Peabody Essex Museum Celebrates October With 'Salem Witch Trials Walk'

Paula Richter, Curator of the Peabody Essex Museum, standing in front of an exhibit at the museum. Photo: Courtesy Peabody Essex Museum

SALEM (WBZNewsRadio) — A new self-guided tour is taking visitors in Salem through the history of the witch trials. Created by the Peabody Essex Museum (PEM) as part of their 'Eerie Events' happenings, the self-guided audio tour begins inside the galleries before visiting six key sites in downtown Salem.

It's been more than 300 years since Salem Witch Trials, that led to the deaths of 25 innocent men, women and children. PEM holds the world's largest collection of materials from the trials, including original documents from the Massachusetts Supreme Judicial Court.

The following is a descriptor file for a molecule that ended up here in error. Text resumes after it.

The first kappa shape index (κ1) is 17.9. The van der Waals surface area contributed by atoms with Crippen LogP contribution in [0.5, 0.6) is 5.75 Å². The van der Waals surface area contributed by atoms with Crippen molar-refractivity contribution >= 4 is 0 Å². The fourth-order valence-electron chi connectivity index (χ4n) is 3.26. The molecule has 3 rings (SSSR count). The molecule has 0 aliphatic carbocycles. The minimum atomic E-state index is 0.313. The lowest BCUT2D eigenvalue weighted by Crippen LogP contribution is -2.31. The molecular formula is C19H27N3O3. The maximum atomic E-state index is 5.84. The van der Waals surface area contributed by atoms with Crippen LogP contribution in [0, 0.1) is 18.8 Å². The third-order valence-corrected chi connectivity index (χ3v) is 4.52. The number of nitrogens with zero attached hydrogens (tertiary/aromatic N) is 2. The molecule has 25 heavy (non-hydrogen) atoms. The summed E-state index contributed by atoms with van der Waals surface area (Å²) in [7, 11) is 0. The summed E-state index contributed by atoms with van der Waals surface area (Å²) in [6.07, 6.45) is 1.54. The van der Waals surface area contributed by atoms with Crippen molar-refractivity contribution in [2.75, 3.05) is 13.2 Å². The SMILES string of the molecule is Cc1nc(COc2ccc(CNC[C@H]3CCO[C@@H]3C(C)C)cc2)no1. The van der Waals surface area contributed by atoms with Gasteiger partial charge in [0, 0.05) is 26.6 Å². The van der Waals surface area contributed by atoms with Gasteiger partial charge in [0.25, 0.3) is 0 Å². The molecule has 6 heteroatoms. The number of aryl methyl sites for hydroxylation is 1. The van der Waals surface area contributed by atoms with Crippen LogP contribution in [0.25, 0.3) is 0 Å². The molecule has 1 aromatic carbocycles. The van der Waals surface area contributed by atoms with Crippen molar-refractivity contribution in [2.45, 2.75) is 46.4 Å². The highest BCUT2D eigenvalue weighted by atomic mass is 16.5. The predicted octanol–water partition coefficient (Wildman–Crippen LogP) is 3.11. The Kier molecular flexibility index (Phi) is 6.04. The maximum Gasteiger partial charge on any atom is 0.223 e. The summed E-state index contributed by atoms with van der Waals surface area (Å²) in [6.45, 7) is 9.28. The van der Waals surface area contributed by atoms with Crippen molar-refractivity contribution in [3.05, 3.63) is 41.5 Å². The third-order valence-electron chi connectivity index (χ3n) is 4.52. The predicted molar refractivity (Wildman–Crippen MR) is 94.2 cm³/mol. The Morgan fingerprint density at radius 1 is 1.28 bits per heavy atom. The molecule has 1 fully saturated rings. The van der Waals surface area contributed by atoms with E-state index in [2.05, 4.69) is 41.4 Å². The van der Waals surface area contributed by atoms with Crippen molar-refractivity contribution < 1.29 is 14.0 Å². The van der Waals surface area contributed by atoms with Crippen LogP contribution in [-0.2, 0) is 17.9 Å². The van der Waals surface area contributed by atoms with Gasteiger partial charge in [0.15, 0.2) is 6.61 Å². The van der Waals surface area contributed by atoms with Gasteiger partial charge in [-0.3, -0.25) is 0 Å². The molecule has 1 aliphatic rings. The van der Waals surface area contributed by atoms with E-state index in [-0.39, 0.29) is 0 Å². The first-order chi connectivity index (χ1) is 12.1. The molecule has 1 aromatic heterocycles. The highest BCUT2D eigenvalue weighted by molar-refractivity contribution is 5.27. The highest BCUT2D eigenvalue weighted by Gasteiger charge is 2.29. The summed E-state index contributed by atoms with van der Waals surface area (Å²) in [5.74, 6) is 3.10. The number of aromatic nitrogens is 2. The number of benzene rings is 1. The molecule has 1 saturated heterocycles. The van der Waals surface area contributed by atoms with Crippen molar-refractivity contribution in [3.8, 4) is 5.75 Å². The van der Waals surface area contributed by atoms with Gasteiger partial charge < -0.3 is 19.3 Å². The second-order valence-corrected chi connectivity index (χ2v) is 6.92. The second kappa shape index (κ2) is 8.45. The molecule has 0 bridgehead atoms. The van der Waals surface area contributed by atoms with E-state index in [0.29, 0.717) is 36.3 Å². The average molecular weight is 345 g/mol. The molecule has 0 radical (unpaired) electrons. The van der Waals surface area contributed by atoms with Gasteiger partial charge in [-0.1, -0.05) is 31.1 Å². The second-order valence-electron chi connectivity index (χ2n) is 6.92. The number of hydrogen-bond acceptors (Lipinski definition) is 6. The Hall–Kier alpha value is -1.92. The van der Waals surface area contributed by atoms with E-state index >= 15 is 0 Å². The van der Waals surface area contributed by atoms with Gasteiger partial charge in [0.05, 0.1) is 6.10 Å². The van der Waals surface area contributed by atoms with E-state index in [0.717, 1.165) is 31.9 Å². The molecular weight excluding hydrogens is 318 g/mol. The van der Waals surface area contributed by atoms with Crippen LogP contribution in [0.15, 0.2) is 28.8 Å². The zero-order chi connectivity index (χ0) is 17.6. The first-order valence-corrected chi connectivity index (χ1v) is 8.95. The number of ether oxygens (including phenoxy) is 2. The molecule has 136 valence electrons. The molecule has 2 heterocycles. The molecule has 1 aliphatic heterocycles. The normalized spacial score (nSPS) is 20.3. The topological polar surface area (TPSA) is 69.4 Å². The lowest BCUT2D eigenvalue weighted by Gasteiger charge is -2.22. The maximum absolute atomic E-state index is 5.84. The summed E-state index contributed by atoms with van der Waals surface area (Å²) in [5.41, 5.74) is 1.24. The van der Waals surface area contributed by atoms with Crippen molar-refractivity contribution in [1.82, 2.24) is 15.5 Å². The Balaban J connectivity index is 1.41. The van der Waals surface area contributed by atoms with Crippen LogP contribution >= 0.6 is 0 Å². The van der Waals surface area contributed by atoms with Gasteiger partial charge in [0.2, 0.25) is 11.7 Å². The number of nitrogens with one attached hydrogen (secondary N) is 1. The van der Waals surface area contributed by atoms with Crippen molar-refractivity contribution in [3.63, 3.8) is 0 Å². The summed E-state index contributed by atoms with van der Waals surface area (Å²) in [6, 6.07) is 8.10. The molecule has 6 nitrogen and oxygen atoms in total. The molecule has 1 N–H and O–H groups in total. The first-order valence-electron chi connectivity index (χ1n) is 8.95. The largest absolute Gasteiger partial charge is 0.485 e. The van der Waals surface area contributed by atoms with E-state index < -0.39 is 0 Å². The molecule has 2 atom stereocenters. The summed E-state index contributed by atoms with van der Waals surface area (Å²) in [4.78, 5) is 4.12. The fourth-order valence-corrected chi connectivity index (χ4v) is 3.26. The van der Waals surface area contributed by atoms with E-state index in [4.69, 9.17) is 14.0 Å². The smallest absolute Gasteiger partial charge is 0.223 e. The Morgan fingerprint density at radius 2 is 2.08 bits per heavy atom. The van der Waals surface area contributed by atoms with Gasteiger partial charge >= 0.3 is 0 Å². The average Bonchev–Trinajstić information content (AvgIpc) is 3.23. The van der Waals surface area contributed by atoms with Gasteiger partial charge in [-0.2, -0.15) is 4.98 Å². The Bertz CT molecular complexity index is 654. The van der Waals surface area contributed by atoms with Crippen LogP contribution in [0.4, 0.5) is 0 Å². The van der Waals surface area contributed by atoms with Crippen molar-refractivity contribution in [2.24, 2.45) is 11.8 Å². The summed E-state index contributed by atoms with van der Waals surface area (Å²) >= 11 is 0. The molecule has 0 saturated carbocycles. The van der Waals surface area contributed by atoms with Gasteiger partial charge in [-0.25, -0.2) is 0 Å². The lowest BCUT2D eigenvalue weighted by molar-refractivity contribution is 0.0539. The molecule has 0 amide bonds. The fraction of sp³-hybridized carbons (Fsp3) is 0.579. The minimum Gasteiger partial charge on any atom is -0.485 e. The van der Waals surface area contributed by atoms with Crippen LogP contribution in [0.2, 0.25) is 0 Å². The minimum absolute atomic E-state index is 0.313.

The tour aims to provide a more holistic picture of what actually happened during the trials.

"We just want to make sure we don't forget what happened and the lessons of 1692," said Dinah Cardin, the host of the tour. The tour contains items like a 17th Century chair and a walking stick of one of the men who was accused of being a witch.

"The actual objects are a portal to understanding 1692 and the culture in which these events happened," PEM Associate Curator Sarah Chasse said.

The tour is approximately 90 minutes and is free with admission to PEM.

WBZ's Brooke McCarthy (@BrookeWBZ) reports:

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